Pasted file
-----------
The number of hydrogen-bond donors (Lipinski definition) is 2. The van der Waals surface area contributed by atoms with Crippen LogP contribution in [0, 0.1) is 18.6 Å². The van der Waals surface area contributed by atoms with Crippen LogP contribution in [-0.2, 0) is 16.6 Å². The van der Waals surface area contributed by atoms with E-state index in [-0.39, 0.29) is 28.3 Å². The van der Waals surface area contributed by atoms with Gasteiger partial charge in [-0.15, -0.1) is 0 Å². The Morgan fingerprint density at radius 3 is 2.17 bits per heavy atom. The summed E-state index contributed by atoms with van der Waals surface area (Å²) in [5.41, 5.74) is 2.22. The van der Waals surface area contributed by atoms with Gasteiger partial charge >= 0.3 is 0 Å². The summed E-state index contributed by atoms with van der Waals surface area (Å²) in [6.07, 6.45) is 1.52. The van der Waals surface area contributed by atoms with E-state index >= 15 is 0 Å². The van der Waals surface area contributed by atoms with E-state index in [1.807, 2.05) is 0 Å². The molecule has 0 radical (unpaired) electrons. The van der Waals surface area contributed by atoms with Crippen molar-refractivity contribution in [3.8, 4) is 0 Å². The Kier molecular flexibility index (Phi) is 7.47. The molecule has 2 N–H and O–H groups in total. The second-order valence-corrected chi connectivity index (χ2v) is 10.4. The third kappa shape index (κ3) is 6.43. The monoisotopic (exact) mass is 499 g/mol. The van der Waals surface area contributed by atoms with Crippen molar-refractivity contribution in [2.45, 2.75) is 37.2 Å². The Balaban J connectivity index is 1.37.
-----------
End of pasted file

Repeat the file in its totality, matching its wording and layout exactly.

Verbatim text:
The number of hydrogen-bond donors (Lipinski definition) is 2. The van der Waals surface area contributed by atoms with Crippen LogP contribution in [0, 0.1) is 18.6 Å². The van der Waals surface area contributed by atoms with Crippen LogP contribution in [-0.2, 0) is 16.6 Å². The van der Waals surface area contributed by atoms with E-state index in [-0.39, 0.29) is 28.3 Å². The van der Waals surface area contributed by atoms with Gasteiger partial charge in [-0.15, -0.1) is 0 Å². The Morgan fingerprint density at radius 3 is 2.17 bits per heavy atom. The summed E-state index contributed by atoms with van der Waals surface area (Å²) in [5.41, 5.74) is 2.22. The van der Waals surface area contributed by atoms with Gasteiger partial charge >= 0.3 is 0 Å². The summed E-state index contributed by atoms with van der Waals surface area (Å²) in [6.07, 6.45) is 1.52. The van der Waals surface area contributed by atoms with E-state index >= 15 is 0 Å². The van der Waals surface area contributed by atoms with E-state index in [1.807, 2.05) is 0 Å². The molecule has 0 radical (unpaired) electrons. The van der Waals surface area contributed by atoms with Crippen molar-refractivity contribution in [3.8, 4) is 0 Å². The Kier molecular flexibility index (Phi) is 7.47. The molecule has 2 N–H and O–H groups in total. The second-order valence-corrected chi connectivity index (χ2v) is 10.4. The third kappa shape index (κ3) is 6.43. The monoisotopic (exact) mass is 499 g/mol. The van der Waals surface area contributed by atoms with Crippen molar-refractivity contribution in [2.45, 2.75) is 37.2 Å². The Balaban J connectivity index is 1.37.